"Nervous" and "anxious" were some of the words voters used Tuesday morning after casting their ballots at Lake Forest City Hall, one of the city's polling sites.
On Election Day in Lake Forest, voters cited track records, trust and taxes among their reasons for casting their ballots. By early morning, the City Hall polling place had a line of voters wrapping around the building. Much like the nation, a random sampling of local voters showed a divided electorate.
Lake Forest resident and accountant Wesley Hatem, 33, said he spent the campaign season gleaning information about President Barack Obama and Republican challenger Mitt Romney from a variety of sources.
"I like to watch every single possible thing I can get my hands on," he said.
Hatem—a registered Republican—said he was not fond of either presidential candidate. He said he ended up casting a vote for Obama because, Hatem said, the president was more straightforward about his positions than his Republican opponent.
"You have to be transparent," Hattem said. "Romney presented ridiculous responses to legitimate questions. He should've focused more on substance."
Lake Forest resident Michele Hanno said voting left her feeling "great, but still a little nervous." The Romney supporter said she felt the Republican candidate would stand up for "family values" and "morals."
"I need a change from the last four years," Hanno added.
Hanno brought along her 3-year-old son Jamie to the polls. The toddler wore a T-shirt listing the names of all the presidents through 2001, and was the proud recipient of Hanno's "I Voted" sticker.
Lake Forest resident Lisa Hall said she was "anxious for the results" of the presidential race after casting a ballot for Obama.
"I don't think he's been given a fair shot," Hall said. "I think it takes a long time to make change in this country ... he's up against so many things. He's had a hard time."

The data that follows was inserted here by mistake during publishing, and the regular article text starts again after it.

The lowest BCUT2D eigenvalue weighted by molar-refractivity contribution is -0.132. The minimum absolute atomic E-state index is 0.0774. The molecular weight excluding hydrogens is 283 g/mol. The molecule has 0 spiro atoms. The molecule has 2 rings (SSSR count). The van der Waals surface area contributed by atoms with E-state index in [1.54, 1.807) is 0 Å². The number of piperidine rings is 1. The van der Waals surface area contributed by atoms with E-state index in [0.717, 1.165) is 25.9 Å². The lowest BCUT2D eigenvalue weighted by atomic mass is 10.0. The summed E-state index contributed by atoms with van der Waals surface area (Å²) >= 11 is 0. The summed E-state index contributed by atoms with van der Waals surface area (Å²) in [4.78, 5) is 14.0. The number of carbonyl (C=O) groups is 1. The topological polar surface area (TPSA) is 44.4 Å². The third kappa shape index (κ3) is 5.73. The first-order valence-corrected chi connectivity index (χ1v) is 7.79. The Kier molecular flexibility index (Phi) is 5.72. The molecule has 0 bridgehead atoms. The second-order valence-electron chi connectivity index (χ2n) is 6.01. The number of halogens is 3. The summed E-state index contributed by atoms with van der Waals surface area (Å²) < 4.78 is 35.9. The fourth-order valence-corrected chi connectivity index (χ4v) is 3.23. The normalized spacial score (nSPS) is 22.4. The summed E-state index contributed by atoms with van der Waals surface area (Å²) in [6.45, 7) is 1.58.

Voter Bill Stanavich said it's Romney turn to try and fix the country's problems.
"(Obama) just didn't have the right people around him," the longtime Lake Forest resident said.
Stanavich, who is originally from Massachusetts, said the Republican candidate's track record in that state shows he can be an effective leader.
"Most of my family (in Massachusetts) is going to vote for him," he said. "They thought he did a good job for the state (as governor), and they think he will do the same as president."
Andrea Aragon, 27, said her vote went to Obama because he has "really helped us get back on track" post-recession.
"I just don't believe in Mitt Romney," she added.
Aragon said she spent about two weeks going through each of the California propositions to decide how she would vote.
"You really have to read through and figure out if you want to pay more taxes," she said. "There are things I want to vote for ... but I want to keep as much money as I can in my household too."
Tough budgetary times must play a factor with voters, even with regards to laudable legislative proposals, she said.
"Sometimes (the money) just isn't there," she said.
Still, Aragon voted in favor of Proposition 30, which would increase taxes on earnings over $250,000 for seven years and sales taxes by ¼ cent for four years to fund schools.
When City Hall doors were opened to voters at 7 a.m., the line had already begun to wrap around the building, city staffers said.
Lake Forest voting sites were expected to be busy Tuesday, based on analysis of historical turnout, according to the county Registrar of Voters. The Registrar encouraged voters who could to cast their ballot between 9 a.m. and 4 p.m. to avoid peak times.